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China: Population control key to global warming

POSTED: Thursday, December 10, 2009 - 6:17pm
UPDATED: Friday, April 13, 2012 - 9:53am

COPENHAGEN: Population and climate change are intertwined but the population issue has remained a blind spot when countries discuss ways to mitigate climate change and slow down global warming, according to Zhao Baige, vice-minister of National Population and Family Planning Commission of China (NPFPC) .

"Dealing with climate change is not simply an issue of CO2 emission reduction but a comprehensive challenge involving political, economic, social, cultural and ecological issues, and the population concern fits right into the picture," said Zhao, who is a member of the Chinese government delegation.

Many studies link population growth with emissions and the effect of climate change.

"Calculations of the contribution of population growth to emissions growth globally produce a consistent finding that most of past population growth has been responsible for between 40 per cent and 60 percent of emissions growth," so stated by the 2009 State of World Population, released earlier by the UN Population Fund.

Although China's family planning policy has received criticism over the past three decades, Zhao said that China's population program has made a great historic contribution to the well-being of society.

As a result of the family planning policy, China has seen 400 million fewer births, which has resulted in 18 million fewer tons of CO2 emissions a year, Zhao said.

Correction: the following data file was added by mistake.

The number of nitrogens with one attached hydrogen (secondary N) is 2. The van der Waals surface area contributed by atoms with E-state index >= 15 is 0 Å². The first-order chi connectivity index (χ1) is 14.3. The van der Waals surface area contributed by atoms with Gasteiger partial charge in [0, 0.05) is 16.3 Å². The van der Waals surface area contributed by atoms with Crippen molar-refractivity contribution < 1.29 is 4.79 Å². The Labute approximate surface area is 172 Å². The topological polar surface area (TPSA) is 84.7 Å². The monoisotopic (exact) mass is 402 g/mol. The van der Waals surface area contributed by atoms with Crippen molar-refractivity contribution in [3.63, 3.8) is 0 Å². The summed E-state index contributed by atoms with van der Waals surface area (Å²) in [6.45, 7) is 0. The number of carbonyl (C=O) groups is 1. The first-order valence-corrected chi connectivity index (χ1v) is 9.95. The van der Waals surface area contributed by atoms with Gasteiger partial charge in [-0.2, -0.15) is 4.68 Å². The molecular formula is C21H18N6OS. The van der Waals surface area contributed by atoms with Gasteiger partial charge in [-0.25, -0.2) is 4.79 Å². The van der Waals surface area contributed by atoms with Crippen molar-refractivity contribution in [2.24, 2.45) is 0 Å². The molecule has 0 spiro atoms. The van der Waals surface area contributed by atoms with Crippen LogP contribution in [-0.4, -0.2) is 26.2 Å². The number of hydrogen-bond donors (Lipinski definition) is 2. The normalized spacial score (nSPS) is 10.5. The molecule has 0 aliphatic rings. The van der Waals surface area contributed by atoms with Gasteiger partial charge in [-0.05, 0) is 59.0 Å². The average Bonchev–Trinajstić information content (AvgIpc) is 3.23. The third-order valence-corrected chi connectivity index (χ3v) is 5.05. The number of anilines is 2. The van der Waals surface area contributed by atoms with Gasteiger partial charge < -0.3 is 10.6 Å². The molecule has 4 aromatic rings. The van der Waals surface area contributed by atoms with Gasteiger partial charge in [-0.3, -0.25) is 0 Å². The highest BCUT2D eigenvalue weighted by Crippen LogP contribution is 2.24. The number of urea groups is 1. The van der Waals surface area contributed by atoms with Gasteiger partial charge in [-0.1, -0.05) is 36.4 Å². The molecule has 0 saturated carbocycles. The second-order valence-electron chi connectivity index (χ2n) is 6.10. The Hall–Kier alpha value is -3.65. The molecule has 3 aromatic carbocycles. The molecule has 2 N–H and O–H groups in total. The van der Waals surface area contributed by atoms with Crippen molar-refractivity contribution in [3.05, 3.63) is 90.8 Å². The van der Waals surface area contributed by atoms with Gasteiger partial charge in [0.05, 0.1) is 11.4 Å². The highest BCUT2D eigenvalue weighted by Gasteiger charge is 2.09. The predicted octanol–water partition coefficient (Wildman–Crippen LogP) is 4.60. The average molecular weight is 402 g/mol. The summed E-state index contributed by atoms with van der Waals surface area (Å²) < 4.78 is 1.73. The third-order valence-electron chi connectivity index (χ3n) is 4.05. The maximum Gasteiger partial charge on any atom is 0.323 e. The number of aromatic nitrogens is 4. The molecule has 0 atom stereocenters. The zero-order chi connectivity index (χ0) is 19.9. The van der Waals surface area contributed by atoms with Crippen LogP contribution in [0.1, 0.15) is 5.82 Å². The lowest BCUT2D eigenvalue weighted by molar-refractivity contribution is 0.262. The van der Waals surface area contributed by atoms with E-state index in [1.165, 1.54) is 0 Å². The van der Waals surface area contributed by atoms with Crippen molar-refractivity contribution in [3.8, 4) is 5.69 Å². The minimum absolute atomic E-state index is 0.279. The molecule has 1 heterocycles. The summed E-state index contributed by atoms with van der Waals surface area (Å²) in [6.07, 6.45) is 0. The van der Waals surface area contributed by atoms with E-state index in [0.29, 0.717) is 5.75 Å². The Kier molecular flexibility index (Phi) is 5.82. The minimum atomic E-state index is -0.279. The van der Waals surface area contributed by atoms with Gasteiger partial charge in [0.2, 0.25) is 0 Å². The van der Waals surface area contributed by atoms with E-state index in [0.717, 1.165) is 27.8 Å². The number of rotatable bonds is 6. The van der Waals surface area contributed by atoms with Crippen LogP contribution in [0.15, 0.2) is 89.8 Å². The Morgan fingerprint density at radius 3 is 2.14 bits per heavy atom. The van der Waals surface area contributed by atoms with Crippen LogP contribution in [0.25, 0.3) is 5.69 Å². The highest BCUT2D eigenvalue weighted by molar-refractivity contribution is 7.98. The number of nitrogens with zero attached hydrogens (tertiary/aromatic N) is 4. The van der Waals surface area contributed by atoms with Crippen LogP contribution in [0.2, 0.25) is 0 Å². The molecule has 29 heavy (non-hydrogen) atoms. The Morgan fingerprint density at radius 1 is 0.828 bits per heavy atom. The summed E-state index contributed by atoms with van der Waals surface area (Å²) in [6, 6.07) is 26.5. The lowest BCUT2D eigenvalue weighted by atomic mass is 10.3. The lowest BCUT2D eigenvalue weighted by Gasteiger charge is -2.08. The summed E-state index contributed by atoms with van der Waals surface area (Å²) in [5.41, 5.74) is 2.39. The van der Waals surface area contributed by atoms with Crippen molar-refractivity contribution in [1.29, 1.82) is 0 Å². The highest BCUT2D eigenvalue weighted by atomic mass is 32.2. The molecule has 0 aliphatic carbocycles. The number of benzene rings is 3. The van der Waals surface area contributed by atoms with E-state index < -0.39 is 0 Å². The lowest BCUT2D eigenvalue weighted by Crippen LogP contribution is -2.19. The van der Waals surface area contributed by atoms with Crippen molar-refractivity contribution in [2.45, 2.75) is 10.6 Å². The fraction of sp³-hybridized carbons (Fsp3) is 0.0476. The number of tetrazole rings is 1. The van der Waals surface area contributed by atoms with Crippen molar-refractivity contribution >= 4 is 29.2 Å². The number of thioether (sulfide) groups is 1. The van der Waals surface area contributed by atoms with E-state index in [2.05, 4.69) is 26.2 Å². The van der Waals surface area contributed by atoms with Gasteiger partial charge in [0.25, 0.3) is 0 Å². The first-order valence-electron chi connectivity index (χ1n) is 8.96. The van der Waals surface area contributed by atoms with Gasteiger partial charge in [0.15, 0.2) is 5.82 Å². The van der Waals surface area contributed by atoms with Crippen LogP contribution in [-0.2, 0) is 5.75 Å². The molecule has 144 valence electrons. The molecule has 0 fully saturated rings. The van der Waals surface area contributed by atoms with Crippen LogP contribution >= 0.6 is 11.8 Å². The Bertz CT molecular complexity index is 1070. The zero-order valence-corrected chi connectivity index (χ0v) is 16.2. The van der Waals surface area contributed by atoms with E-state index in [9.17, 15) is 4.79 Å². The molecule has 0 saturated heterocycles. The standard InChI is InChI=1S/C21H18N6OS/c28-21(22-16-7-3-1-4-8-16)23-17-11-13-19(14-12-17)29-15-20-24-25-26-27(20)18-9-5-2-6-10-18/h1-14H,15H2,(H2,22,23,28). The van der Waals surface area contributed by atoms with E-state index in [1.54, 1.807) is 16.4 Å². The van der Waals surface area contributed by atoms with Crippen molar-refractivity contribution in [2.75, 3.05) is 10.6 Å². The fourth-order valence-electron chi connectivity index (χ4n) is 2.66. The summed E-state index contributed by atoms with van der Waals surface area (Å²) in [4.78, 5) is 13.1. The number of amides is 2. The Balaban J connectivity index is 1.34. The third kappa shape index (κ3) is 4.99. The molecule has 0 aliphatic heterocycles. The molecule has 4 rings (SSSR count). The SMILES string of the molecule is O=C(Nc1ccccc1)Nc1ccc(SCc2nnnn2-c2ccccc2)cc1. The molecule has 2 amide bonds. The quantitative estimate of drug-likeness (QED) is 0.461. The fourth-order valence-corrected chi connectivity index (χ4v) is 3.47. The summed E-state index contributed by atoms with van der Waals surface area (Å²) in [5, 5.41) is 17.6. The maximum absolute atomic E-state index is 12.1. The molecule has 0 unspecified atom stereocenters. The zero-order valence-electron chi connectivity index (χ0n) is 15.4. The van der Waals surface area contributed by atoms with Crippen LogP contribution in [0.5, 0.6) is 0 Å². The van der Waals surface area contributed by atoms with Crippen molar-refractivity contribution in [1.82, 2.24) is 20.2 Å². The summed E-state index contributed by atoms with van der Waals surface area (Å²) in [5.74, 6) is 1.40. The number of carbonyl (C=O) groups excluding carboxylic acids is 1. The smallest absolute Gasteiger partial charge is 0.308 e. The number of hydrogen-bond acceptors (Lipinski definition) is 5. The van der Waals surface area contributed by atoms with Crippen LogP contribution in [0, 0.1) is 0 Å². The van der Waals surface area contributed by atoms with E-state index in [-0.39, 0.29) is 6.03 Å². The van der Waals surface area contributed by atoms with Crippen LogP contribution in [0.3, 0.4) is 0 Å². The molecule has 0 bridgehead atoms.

The UN report projected that if the global population would remain 8 billion by the year 2050 instead of a little more than 9 billion according to medium-growth scenario, "it might result in 1 billion to 2 billion fewer tons of carbon emissions".

Meanwhile, she said studies have also shown that family planning programs are more efficient in helping cut emissions, citing research by Thomas Wire of London School of Economics that states: "Each $7 spent on basic family planning would reduce CO2 emissions by more than one ton" whereas it would cost $13 for reduced deforestation, $24 to use wind technology, $51 for solar power, $93 for introducing hybrid cars and $131 electric vehicles.

She admitted that China's population program is not without consequences, as the country is entering the aging society fast and facing the problem of gender imbalance.

"I'm not saying that what we have done is 100 percent right, but I'm sure we are going in the right direction and now 1.3 billion people have benefited," she said.

She said some 85 percent of the Chinese women in reproductive age use contraceptives, the highest rate in the world. This has been achieved largely through education and improvement of people's lives, she said.

This holistic approach that integrates policy on population and development, a strategy promoting sustainable development of population, resources and environment should serve as a model for integrating population programs into the framework of climate change adaptation, she said.